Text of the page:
Active guinea pigs may sleep for shorter periods than those who are less active.
Therefore, different animals and different guinea pigs have different sleeping habits.
Nevertheless, it is debatable what particular sleeping behaviors are “healthy” for guinea pigs.
As a guinea pig owner, provide your pet with a hiding place in its cage and soft paper bedding in which they can burrow.
Guinea pigs love to burrow!
Also, most pet shops sell hideouts and tunnels for guinea pigs and other rodents.
That way, you will ensure that your pet has a good place to sleep in and get enough rest.
Do Guinea Pigs Sleep at Night?
Most guinea pig owners may be wondering if their guinea pig sleeps at night.
So, are guinea pigs nocturnal animals?
Guinea pigs are not typical nocturnal animals, but they can exhibit some nocturnal behaviors.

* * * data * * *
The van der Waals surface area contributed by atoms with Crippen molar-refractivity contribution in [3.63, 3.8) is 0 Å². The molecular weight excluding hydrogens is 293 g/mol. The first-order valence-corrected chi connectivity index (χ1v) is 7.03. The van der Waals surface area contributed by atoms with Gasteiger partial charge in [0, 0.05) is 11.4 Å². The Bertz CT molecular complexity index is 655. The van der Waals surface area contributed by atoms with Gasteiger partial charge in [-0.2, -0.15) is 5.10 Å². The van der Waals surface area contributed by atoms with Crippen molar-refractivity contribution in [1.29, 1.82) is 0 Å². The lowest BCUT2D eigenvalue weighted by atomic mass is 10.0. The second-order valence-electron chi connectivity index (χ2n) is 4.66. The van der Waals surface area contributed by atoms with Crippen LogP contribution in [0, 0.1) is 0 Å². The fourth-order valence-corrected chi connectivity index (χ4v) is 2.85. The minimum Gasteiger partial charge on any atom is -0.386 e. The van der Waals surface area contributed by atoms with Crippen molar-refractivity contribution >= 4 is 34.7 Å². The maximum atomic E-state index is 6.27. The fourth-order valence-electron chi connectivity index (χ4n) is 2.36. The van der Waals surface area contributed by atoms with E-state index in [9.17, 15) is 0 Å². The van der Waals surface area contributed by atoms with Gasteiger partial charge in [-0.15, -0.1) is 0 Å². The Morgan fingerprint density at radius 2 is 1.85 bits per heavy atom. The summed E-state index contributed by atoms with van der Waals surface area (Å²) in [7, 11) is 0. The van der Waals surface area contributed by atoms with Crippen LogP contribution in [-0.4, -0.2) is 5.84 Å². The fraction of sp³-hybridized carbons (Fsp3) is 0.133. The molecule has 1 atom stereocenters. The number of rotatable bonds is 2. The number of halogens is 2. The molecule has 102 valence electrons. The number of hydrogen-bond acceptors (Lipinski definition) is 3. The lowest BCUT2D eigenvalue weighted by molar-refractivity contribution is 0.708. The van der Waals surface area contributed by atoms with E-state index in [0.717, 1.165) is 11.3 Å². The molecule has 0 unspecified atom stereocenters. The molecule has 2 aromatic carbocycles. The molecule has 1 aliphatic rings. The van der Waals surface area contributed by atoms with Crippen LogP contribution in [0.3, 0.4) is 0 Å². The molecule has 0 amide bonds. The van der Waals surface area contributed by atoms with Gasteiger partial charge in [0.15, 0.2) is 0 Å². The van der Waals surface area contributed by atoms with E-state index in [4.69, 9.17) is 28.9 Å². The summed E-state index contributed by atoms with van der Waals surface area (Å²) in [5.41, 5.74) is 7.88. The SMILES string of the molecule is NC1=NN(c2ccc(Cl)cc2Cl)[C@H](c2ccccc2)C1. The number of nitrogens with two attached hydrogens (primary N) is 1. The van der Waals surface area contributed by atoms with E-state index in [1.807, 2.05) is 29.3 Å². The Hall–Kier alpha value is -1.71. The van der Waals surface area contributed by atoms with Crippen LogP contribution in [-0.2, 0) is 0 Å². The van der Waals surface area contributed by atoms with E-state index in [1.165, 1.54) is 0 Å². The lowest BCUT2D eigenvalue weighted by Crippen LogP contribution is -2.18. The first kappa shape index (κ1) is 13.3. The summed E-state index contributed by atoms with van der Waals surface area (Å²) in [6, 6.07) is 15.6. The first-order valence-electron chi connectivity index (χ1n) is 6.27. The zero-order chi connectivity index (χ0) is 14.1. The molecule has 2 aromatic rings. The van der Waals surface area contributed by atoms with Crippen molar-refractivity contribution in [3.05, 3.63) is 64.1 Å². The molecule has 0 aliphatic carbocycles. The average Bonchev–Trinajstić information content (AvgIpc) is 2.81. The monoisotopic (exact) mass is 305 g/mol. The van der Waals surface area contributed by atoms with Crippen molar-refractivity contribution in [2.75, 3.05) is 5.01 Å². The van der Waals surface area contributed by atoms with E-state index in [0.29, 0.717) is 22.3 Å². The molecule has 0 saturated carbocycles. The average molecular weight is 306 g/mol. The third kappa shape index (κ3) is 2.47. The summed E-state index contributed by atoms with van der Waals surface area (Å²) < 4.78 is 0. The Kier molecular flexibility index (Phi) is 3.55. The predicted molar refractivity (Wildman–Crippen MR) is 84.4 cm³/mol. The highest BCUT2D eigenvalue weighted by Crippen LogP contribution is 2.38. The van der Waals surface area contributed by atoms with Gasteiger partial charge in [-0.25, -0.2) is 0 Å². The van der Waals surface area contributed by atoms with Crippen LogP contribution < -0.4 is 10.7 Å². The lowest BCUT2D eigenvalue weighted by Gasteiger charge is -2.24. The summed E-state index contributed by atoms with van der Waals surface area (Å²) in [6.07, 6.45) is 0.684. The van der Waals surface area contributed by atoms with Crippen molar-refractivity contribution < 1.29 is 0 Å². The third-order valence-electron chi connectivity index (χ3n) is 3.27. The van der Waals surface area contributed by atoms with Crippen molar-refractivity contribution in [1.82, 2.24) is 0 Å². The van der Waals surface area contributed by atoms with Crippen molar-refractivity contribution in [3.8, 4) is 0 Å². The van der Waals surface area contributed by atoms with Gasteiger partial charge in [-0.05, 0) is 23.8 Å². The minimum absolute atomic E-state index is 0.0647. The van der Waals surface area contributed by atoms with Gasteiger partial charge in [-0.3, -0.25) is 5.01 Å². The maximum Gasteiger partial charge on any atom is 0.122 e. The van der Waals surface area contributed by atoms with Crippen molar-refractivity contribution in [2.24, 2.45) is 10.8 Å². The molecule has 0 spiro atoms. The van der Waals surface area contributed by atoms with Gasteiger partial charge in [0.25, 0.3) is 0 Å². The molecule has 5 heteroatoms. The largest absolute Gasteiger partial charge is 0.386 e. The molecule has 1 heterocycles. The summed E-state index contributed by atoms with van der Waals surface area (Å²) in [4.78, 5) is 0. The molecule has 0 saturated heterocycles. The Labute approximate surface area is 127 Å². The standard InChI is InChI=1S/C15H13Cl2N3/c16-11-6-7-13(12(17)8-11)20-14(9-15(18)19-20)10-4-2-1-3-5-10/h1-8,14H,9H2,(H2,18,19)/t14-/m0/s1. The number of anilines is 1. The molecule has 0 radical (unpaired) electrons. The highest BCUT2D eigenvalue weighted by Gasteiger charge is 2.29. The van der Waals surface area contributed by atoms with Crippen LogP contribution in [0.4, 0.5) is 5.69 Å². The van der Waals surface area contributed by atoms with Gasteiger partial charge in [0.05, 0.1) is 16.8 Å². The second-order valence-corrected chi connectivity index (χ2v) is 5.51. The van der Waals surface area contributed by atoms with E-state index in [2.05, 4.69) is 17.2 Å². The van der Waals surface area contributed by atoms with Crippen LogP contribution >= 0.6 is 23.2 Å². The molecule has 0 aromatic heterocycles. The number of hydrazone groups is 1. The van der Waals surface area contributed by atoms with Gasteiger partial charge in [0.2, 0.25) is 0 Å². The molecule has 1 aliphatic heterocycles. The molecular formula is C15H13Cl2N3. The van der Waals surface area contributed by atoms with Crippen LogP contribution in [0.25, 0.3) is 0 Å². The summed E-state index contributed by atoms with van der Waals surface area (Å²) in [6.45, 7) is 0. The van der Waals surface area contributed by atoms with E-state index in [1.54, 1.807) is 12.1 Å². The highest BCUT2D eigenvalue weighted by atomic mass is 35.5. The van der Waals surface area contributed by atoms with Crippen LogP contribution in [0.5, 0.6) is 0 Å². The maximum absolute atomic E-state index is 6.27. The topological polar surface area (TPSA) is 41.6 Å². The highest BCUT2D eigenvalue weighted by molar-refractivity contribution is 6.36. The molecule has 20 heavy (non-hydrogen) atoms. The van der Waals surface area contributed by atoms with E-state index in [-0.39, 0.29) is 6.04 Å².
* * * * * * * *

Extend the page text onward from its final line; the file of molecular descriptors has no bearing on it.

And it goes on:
Every guinea pig sleeps at night, but they don’t stay asleep for the entire night.
Nonetheless, some guinea pigs may be more active at night than during the day.
Some guinea pigs may also choose to sleep in a dark, quiet place during the day and become more active at night.
Guinea pigs are crepuscular animals
Crepuscular animals are more active during the twilight hours of dawn and dusk.
This is likely because these times of day offer a mix of light and darkness, which can be comfortable for them.
Some guinea pigs may become more active at night due to their environment or changes in their routine.
For example, if you work during the day and your guinea pig is used to seeing you during that time, it may become more active at night when you’re home.
Also, if your guinea pig is left alone all day, it may become more active at night as a way of seeking attention.
No matter what time of day it is, you should always provide your guinea pig with enough hay, food, water, and a safe place to play and relax.
How Do Guinea Pigs Sleep?
Unlike humans, cats and dogs, guinea pigs don’t sleep for hours at a time.